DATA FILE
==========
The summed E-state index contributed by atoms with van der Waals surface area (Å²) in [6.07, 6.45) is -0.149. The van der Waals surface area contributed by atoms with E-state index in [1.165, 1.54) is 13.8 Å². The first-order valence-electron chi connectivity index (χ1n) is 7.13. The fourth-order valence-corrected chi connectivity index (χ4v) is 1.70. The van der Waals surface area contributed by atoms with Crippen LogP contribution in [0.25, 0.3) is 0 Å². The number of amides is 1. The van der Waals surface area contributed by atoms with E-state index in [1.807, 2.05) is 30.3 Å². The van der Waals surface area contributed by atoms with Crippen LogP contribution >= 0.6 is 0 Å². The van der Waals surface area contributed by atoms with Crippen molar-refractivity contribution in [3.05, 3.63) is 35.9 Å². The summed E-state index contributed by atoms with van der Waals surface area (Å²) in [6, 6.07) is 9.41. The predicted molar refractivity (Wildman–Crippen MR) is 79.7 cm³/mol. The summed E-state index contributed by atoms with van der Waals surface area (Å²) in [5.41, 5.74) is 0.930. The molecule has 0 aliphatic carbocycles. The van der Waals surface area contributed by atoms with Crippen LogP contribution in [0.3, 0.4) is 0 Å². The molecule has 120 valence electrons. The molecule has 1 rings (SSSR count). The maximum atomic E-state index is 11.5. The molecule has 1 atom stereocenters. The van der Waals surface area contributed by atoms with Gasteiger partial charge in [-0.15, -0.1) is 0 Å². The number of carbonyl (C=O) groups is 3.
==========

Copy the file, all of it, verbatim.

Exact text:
The summed E-state index contributed by atoms with van der Waals surface area (Å²) in [6.07, 6.45) is -0.149. The van der Waals surface area contributed by atoms with E-state index in [1.165, 1.54) is 13.8 Å². The first-order valence-electron chi connectivity index (χ1n) is 7.13. The fourth-order valence-corrected chi connectivity index (χ4v) is 1.70. The van der Waals surface area contributed by atoms with Crippen LogP contribution in [0.25, 0.3) is 0 Å². The number of amides is 1. The van der Waals surface area contributed by atoms with E-state index in [1.807, 2.05) is 30.3 Å². The van der Waals surface area contributed by atoms with Crippen LogP contribution >= 0.6 is 0 Å². The van der Waals surface area contributed by atoms with Crippen molar-refractivity contribution in [3.05, 3.63) is 35.9 Å². The summed E-state index contributed by atoms with van der Waals surface area (Å²) in [6, 6.07) is 9.41. The predicted molar refractivity (Wildman–Crippen MR) is 79.7 cm³/mol. The summed E-state index contributed by atoms with van der Waals surface area (Å²) in [5.41, 5.74) is 0.930. The molecule has 0 aliphatic carbocycles. The van der Waals surface area contributed by atoms with Crippen LogP contribution in [0.3, 0.4) is 0 Å². The molecule has 120 valence electrons. The molecule has 1 rings (SSSR count). The maximum atomic E-state index is 11.5. The molecule has 1 atom stereocenters. The van der Waals surface area contributed by atoms with Gasteiger partial charge in [-0.15, -0.1) is 0 Å². The number of carbonyl (C=O) groups is 3.